Afghanistan is located in Central Asia with Iran to the west and Pakistan to the east. Tall, forbidding mountains and dry deserts cover most of the landscape of Afghanistan. The jagged mountain peaks are treacherous, and are snow covered for most of the year.
Many Afghans live in the fertile valleys between the mountains and grow their crops and tend to their animals. Only 20 percent of the land is used as fields.
Summers are hot and dry but the winters are very cold, especially north of the Hindu Kush, which is located in the eastern part of the country near Pakistan and Tajikistan. Many rivers flow through the mountain gorges. Snow melt and rain that flow out of the Hindu Kush pool into a low area and never reach the ocean.
The mountain passes in Afghanistan allow travelers passage across Asia. The country was a busy section of the Silk Road, a route that merchants have traveled over land between China, India, and Europe for over 2,000 years.
Map created by National Geographic Maps
PEOPLE & CULTURE
The country is made of many different groups. About 15 million people, nearly half of Afghanistan's population are Pashtuns and live in the south around Kandahar. They are descendants of people who came to the country 3,200 years ago.
Many other groups live in the country as well—Pashtuns are related to the Persian people of Iran, the Tajiks are also Persian, but speak another language called Dari, and the Uzbeks speak a language similar to Turkish.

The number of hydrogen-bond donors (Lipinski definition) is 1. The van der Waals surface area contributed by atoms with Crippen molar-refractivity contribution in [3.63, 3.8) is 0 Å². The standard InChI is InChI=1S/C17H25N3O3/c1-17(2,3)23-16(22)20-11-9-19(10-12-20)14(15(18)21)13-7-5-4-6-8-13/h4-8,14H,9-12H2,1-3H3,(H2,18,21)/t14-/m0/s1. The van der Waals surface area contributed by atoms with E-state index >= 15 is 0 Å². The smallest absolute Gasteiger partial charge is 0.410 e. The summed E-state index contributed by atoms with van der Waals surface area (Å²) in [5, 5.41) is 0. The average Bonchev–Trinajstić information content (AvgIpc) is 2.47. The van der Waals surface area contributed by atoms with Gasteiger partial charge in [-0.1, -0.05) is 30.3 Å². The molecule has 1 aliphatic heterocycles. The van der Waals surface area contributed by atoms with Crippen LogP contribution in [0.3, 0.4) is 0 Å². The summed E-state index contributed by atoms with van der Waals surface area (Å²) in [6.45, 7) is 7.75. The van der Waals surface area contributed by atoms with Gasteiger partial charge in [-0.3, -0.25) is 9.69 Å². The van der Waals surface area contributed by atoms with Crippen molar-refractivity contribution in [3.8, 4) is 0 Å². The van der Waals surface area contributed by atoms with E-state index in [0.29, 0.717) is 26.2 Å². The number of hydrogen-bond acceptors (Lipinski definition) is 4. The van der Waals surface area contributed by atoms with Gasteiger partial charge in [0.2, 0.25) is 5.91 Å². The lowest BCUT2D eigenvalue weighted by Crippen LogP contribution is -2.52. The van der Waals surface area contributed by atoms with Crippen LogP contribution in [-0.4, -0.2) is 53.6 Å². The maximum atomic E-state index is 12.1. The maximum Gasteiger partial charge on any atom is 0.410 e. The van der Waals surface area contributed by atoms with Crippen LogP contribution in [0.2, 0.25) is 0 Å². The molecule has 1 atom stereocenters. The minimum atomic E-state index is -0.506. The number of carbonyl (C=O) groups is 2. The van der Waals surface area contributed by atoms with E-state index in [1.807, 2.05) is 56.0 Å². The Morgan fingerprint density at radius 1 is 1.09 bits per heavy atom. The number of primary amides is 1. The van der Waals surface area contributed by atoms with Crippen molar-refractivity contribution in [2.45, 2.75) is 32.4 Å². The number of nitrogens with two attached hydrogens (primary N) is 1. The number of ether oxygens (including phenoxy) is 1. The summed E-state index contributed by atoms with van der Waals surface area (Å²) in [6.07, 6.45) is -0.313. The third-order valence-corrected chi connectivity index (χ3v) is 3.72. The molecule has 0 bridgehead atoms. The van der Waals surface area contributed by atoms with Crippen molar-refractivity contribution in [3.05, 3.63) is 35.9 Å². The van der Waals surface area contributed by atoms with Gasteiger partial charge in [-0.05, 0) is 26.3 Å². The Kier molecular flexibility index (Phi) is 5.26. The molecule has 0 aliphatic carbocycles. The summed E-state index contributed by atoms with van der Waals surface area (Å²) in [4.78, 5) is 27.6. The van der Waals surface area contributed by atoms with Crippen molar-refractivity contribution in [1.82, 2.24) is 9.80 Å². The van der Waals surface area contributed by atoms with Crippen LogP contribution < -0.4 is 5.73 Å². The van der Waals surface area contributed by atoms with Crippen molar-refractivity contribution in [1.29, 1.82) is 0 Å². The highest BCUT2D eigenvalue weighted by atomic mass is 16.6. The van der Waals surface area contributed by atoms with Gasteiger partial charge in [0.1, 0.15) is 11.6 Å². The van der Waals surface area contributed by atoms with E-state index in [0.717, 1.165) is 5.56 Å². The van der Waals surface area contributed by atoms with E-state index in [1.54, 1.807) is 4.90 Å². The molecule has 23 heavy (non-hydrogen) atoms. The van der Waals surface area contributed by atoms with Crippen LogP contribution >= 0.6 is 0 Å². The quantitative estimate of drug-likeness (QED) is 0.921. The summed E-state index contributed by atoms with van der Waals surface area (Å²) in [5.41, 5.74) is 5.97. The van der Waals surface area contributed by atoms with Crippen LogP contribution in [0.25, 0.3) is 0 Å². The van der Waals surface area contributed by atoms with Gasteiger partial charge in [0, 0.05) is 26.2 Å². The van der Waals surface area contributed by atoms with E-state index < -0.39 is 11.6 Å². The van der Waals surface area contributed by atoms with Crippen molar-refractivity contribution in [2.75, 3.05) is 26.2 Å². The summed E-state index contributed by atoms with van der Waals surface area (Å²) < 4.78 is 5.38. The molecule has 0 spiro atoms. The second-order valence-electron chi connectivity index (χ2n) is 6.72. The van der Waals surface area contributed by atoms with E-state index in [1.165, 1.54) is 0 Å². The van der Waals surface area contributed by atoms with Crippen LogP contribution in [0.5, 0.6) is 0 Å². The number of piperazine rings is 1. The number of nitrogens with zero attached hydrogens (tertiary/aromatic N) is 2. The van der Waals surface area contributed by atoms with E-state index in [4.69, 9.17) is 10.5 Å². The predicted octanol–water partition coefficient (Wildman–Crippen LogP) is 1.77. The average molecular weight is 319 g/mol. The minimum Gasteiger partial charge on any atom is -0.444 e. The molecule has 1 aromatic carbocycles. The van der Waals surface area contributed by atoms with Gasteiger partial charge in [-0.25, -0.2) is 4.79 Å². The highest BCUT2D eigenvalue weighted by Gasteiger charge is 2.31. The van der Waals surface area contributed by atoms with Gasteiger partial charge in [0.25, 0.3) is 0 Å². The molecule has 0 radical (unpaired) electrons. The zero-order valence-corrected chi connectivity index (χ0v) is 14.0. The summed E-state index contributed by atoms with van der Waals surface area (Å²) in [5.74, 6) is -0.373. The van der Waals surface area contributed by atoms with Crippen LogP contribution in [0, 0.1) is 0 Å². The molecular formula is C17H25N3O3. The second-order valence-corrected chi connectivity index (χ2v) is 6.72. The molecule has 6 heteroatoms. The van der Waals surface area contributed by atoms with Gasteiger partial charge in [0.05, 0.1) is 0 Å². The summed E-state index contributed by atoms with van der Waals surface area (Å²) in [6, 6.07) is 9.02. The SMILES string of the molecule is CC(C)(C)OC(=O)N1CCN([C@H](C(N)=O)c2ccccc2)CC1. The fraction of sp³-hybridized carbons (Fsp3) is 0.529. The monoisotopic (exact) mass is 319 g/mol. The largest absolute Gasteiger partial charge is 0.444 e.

The Hazaras live in the mountains of central Afghanistan and are believed to be descendents of the Mongols because their Dari language contains many Mongol words.
Due to many years of war, the countryside is littered with unexploded mines and children who herd animals are often killed by stepping on mines. Many schools have been destroyed, but children, including girls, go to school in ruins or wherever possible.
Over the centuries, travelers have braved the dangerous high mountain passes to find shelter in the valleys and plains of Afghanistan. Today nomads called Kuchi lead their herds of animals across the country and into the mountain pastures for grazing.
Afghans take pride in making and flying their own kites. They even have kite fights and use wire or glass in their kites to cut the kite strings of rival kite flyers.
Tea is the favorite Afghan drink and a popular meal is palau, made from rice, sheep and goat meats, and fruit.
Decades of war, hunting, and years of drought have reduced the wildlife population in Afghanistan. Tigers used to roam the hills, but they are now extinct. Bears and wolves have been hunted nearly to extinction.
Endangered snow leopards live in the cold Hindu Kush, but rely on their thick fur to stay warm. Hunters sell the soft leopard skins in the markets in the capital Kabul. The rhesus macaque and the red flying squirrel are found in the warmer southern areas of the country.
The country is rich in the vibrant blue stone, lapis lazuli, which was used to decorate the tomb of the Egyptian king Tutankhamun.
Until very recently, Afghanistan was considered a newly formed democracy. However in mid-August 2021, the Taliban—a religious and political group that ruled the country from the mid-1990s until 2001—took control of the country's major cities and regained power. (Taliban means “students” in Pashto, one of the languages spoken in Afghanistan.)
Afghanistan was settled around 7000 B.C. and has been in transition for most of its history. Alexander the Great conquered Afghanistan in 330 B.C. and brought the Greek language and culture to the region. Genghis Khan's Mongols invaded in the 13th century. In 1747, Pashtun elders held a council meeting called a Loya Jirga and created the kingdom of the Afghans.